To dust, or not to dust, that is the question.

Conservation Assistant, Scotney Castle

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Lesley McCall - Conservation Assistant

When visiting Scotney on a Friday you might have seen the house team at work, taking everything off the dining room table, dusting the collection and resetting it all again. You may think that the subject of dust is a rather bland; however, it is an interesting part of my work here at Scotney and I would like to share it with you.

As part of our conservation plan it is important to keep on top of dust levels in order that it does not have a detrimental effect on the collection. A zero level of dust is the ideal target; however, in reality this is not always possible or desirable.

Particulate matter, otherwise known as dust, is one of the ten agents of deterioration which affect our collection.  Dust can be defined as a fine, dry powder consisting of tiny particles of earth or waste matter lying on the ground or on surfaces or carried in the air.*  It is mistakenly believed that dust consists largely of skin cells, but this is not true as normal household dust will contain only 3% of dead skin.  Two thirds of dust is made up of outside dirt brought in on shoes and airborne particles, for example, soot from traffic pollution or household fires.  Pollen is often found, along with carpet fluff, fibres from clothes, some pet hair and particles from floors and ceilings, textile hangings and flock wallpapers. If left unchecked, dust can be responsible for encouraging pests and the formation of mould.

Of all the agents of deterioration, dust is the most expensive to control, for example, the average cleaning costs for dust, per property is £30,000pa, compared to £10,000 for other agents of deterioration*.  The distribution of dust will vary according to the number of visitors to the house.  Some dust will be distributed through the air while heavier particles like those carried on your shoes, soon fall to the ground and tend to land nearer to the entrance, the hall and beneath window sills.  Due to the weight of these particles, research has shown that this type of dust does not usually rise above 0.3m from the ground.  The dust levels in the property will also vary according to the visitor route, with the worst affected areas being within a depth of 1.5-2m along the route and between hip and shoulder height.  Hence, the importance of a daily dust around the house before we open.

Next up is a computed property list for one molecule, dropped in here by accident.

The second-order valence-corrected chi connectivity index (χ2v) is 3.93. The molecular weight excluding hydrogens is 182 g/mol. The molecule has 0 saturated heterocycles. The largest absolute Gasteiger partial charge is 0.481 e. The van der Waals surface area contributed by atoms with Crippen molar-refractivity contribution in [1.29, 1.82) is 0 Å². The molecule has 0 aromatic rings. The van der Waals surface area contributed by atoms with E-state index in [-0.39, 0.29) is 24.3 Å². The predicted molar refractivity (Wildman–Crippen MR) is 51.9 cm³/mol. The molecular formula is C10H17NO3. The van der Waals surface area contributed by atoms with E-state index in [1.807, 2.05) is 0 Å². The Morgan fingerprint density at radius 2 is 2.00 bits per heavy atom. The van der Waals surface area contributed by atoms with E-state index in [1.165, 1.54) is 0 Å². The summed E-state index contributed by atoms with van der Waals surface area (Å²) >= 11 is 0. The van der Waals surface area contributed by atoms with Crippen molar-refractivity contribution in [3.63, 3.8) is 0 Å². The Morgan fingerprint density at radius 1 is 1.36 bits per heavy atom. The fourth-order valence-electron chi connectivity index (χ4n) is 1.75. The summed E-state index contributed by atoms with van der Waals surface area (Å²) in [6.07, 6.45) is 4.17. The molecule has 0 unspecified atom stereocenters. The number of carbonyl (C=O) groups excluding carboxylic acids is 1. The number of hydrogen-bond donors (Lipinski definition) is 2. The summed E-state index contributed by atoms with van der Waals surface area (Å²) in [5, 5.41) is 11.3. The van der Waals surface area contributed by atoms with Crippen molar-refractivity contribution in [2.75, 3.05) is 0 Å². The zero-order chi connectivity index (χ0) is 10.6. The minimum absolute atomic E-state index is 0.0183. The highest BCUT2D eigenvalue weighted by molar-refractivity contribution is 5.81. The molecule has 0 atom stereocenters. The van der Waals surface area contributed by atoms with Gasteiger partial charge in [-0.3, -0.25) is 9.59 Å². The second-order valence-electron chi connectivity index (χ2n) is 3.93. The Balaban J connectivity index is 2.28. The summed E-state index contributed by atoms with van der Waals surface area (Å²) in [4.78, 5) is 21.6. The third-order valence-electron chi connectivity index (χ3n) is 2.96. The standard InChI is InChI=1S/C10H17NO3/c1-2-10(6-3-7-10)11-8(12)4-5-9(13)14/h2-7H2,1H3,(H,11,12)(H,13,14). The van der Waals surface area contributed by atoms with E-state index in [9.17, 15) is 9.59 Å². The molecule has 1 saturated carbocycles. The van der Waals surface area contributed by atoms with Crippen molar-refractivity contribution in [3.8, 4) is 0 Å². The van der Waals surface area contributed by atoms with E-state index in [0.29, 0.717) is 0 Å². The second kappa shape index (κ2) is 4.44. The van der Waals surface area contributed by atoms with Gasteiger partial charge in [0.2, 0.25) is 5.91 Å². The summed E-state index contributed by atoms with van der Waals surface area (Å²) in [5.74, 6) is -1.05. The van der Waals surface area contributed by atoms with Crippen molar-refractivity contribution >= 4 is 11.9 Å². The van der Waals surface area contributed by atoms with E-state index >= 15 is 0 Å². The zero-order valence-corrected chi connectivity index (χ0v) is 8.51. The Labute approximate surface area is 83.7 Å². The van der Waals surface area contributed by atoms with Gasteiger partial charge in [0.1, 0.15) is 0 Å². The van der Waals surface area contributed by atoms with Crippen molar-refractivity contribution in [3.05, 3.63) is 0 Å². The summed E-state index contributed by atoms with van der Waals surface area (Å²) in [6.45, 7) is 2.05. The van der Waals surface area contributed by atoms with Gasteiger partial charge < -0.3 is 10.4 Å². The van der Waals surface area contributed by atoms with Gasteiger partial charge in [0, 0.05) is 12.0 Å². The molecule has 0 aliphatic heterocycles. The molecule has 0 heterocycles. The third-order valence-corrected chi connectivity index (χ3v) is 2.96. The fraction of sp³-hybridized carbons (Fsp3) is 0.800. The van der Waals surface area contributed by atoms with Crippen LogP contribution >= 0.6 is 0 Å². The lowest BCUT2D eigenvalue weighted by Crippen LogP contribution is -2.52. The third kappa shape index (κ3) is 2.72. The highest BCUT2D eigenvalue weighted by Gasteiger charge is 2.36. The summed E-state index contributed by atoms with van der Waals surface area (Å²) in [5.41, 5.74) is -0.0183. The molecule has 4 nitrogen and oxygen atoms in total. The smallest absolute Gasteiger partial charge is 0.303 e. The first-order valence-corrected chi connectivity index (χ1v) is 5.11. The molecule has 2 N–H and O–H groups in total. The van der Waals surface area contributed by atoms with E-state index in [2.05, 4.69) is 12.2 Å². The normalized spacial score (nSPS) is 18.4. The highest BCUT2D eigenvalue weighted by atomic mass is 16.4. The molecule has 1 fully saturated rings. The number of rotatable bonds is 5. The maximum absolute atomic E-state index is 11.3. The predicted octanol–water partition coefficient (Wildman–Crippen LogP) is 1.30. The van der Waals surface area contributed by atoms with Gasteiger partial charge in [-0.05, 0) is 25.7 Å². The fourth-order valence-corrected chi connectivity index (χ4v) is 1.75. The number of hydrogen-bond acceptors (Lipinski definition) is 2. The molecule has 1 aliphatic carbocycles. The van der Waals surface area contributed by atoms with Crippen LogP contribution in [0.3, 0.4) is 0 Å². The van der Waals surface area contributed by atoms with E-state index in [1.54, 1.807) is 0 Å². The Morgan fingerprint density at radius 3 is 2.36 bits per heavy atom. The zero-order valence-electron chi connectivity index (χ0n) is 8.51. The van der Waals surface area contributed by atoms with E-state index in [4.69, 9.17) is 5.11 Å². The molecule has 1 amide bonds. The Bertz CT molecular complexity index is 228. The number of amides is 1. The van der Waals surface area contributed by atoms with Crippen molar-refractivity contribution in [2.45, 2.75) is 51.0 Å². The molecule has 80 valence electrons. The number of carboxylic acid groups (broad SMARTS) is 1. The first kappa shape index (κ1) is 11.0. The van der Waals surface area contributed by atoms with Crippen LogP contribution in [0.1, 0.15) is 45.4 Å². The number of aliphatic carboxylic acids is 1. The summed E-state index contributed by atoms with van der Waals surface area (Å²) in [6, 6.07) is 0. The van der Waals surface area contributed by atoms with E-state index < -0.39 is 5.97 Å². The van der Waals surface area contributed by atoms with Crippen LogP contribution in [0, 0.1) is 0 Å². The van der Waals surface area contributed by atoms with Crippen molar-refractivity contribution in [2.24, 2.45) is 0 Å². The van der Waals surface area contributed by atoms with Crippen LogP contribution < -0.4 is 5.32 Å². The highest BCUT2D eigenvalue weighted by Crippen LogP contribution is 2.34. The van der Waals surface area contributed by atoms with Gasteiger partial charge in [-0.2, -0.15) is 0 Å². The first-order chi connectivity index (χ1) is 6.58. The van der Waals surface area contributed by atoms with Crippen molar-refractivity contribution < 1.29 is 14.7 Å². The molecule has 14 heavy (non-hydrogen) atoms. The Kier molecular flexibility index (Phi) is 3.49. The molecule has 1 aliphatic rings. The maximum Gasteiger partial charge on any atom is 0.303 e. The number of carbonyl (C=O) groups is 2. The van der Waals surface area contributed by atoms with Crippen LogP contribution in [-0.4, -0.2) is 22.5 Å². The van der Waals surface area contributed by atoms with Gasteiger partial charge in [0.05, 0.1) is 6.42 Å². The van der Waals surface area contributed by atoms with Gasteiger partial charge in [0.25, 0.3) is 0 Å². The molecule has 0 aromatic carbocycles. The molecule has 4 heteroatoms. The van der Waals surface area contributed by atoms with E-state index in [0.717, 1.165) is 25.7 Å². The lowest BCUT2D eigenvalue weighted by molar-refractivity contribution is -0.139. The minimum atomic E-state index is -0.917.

Presentation of the property is important and although we do not wish visitors to be facing dusty surfaces and objects, we do have to ensure that we achieve the correct balance between cleaning and conservation.  Some objects are more fragile than others and it is advisory not to clean every day as the repeated removal of dust can cause abrasion. Therefore, you may see some objects that look as if in need of cleaning but a decision will have been taken to clean less frequently in order to preserve the integrity of the object and to reduce the risk of accidental damage. Examples of these objects at Scotney will be textiles ie. Chairs, sofas and curtains.  Managing conservation means that some parts of the collection will have to bear tolerable levels of dust and will be cleaned on a less frequent basis.  Those of you who are taller than me (5ft2ins) will have the advantage of seeing problematic areas in higher areas of the house, and I would appreciate having these pointed out if they have been missed!  Next time you see one of us at work, why not ask what we are up to and what problems we are facing, such as to dust or not to dust?

Lesley McCall, Conservation Assistant

 

 

*References

National Trust Website - Managing the effects of dust and dirt on collections and historic interiors.

Oxford Living Dictionary